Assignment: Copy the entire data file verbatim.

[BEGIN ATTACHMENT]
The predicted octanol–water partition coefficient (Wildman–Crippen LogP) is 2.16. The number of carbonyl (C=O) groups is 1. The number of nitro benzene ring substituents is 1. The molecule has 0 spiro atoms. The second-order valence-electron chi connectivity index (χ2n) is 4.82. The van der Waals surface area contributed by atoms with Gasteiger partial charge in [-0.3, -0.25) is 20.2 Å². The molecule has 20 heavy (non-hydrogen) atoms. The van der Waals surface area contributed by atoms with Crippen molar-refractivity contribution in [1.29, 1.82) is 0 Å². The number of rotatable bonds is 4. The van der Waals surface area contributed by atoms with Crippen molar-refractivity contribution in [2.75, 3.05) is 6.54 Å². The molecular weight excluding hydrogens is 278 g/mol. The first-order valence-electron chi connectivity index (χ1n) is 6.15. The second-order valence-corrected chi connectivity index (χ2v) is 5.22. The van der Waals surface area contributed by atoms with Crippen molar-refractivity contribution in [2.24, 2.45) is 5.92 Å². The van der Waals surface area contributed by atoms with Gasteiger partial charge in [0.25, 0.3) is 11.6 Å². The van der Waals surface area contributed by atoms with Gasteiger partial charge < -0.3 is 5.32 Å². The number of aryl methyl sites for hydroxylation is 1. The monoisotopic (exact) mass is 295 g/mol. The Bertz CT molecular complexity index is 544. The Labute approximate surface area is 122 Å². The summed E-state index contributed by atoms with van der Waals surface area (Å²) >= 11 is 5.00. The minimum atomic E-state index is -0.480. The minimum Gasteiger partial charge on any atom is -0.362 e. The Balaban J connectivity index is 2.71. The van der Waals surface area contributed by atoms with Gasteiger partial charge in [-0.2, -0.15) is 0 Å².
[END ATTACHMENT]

The predicted octanol–water partition coefficient (Wildman–Crippen LogP) is 2.16. The number of carbonyl (C=O) groups is 1. The number of nitro benzene ring substituents is 1. The molecule has 0 spiro atoms. The second-order valence-electron chi connectivity index (χ2n) is 4.82. The van der Waals surface area contributed by atoms with Gasteiger partial charge in [-0.3, -0.25) is 20.2 Å². The molecule has 20 heavy (non-hydrogen) atoms. The van der Waals surface area contributed by atoms with Crippen molar-refractivity contribution in [1.29, 1.82) is 0 Å². The number of rotatable bonds is 4. The van der Waals surface area contributed by atoms with Crippen molar-refractivity contribution in [2.75, 3.05) is 6.54 Å². The molecular weight excluding hydrogens is 278 g/mol. The first-order valence-electron chi connectivity index (χ1n) is 6.15. The second-order valence-corrected chi connectivity index (χ2v) is 5.22. The van der Waals surface area contributed by atoms with Crippen molar-refractivity contribution in [2.24, 2.45) is 5.92 Å². The van der Waals surface area contributed by atoms with Gasteiger partial charge in [0.25, 0.3) is 11.6 Å². The van der Waals surface area contributed by atoms with Gasteiger partial charge < -0.3 is 5.32 Å². The number of aryl methyl sites for hydroxylation is 1. The monoisotopic (exact) mass is 295 g/mol. The Bertz CT molecular complexity index is 544. The Labute approximate surface area is 122 Å². The summed E-state index contributed by atoms with van der Waals surface area (Å²) >= 11 is 5.00. The minimum atomic E-state index is -0.480. The minimum Gasteiger partial charge on any atom is -0.362 e. The Balaban J connectivity index is 2.71. The van der Waals surface area contributed by atoms with Gasteiger partial charge in [-0.2, -0.15) is 0 Å².